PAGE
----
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Mental Illness: When A Therapist 'Comes Out'

As therapists we can't offer patients the shining moment in a Chicago chapel that started Marsha Linehan on the road out of hell. But we can recognize and embrace the central insight she had, which she later came to call "radical acceptance."
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It's a remarkable and riveting story -- a teenager spirals, inexplicably, into severe emotional distress that leads her to attack herself brutally by slashing and burning her body. Confined to a locked "safe room" at a psychiatric hospital, she uses the only weapon available to keep hurting herself, banging her head against the wall or even the floor.

"I was in hell," she says many years later. "And I made a vow: when I get out, I'm going to come back and get others out of here."

And she does.

That deeply-troubled teenager, Marsha Linehan, became Dr. Marsha Linehan, a therapist and researcher at the University of Washington who used her own experience to develop a groundbreaking behavioral therapy.

She did that in part because nothing offered at the time she was in agony -- the late 1960s -- helped her get better. Not the Thorazine and Libruim, not the Freudian analysis, not the electric shock treatments. What did begin her journey to recovery was a religious experience, a vision that allowed her to accept who she was. This was a transformative moment for Linehan, then in her 20s, alleviating the despair that drove her self-destructive furor. As The New York Times writer Benedict Carey put it in a story about Linehan, "She had tried to kill herself so many times because the gulf between the person she wanted to be and the person she was left her desperate, hopeless, deeply homesick for a life she would never know."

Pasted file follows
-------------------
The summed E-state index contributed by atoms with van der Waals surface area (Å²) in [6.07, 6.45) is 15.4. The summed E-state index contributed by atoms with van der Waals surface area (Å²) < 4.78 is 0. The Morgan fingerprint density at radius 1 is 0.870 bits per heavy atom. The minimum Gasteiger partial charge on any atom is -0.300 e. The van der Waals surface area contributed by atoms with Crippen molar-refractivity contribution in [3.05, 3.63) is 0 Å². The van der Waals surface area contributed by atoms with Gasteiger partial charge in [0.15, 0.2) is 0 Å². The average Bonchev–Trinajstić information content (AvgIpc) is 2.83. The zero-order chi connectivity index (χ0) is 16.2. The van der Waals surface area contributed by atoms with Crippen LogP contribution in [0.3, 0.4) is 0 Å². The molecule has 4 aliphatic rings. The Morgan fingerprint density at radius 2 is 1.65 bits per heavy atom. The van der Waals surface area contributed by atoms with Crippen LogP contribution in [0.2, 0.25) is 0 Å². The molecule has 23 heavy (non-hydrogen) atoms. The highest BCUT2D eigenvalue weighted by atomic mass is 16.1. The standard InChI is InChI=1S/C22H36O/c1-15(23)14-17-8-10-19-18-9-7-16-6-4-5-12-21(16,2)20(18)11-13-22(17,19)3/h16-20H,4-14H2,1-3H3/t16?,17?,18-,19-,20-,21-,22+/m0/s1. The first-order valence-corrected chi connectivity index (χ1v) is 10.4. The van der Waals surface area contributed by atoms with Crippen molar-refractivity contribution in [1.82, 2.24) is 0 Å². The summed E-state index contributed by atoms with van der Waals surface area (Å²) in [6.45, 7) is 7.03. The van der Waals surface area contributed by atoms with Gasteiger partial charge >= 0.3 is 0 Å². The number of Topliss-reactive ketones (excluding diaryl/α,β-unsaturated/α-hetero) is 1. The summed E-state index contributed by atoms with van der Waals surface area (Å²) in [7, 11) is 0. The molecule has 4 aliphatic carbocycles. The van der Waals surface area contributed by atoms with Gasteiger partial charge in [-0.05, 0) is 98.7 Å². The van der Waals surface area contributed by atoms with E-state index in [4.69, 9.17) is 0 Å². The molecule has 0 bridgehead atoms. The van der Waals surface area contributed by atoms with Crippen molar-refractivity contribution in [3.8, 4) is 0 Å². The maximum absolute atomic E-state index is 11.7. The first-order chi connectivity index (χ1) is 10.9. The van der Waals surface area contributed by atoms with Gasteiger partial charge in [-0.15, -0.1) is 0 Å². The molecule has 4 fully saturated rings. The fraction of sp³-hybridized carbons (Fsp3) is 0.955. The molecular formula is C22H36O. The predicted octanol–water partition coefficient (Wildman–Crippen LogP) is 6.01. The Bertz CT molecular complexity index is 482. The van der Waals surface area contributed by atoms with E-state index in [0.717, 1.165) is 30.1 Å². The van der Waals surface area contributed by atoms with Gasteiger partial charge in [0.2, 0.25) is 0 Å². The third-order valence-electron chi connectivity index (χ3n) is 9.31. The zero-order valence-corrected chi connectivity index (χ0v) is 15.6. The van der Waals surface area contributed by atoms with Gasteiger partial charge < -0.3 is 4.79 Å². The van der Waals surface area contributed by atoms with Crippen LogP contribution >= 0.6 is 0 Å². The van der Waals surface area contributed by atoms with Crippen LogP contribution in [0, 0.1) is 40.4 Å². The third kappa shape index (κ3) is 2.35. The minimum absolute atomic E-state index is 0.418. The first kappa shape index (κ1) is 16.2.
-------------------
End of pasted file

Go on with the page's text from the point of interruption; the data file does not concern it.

As therapists we can't offer patients the shining moment in a Chicago chapel that started Linehan on the road out of hell. But we can recognize and embrace the central insight she had, which she later came to call "radical acceptance." It's the basis for the treatment she pioneered -- dialectical behavioral therapy (DBT) -- which enables patients to channel or change the emotions that are driving suicidal urges. But acceptance is also the beginning of many other effective therapies, for everything from substance abuse to obsessive-compulsive disorders.

And acceptance by a broader public of the reality of psychiatric illness is the key to effective treatment for many, many people who are struggling without diagnosis and treatment. That's why it's so important that Dr. Lineman decided, after decades, to go public about her own story, an unusual enough step for a clinician that one of my colleagues at the Child Mind Institute called it "coming out."

Clinicians are trained not to inject their own reality into the therapeutic relationship, but Linehan saw she had an opportunity to give hope to others in the same kind of hell she knew. Hope may not sound like much of a cure-all, but it's absolutely critical to recovery, which is not a passive but an active pursuit.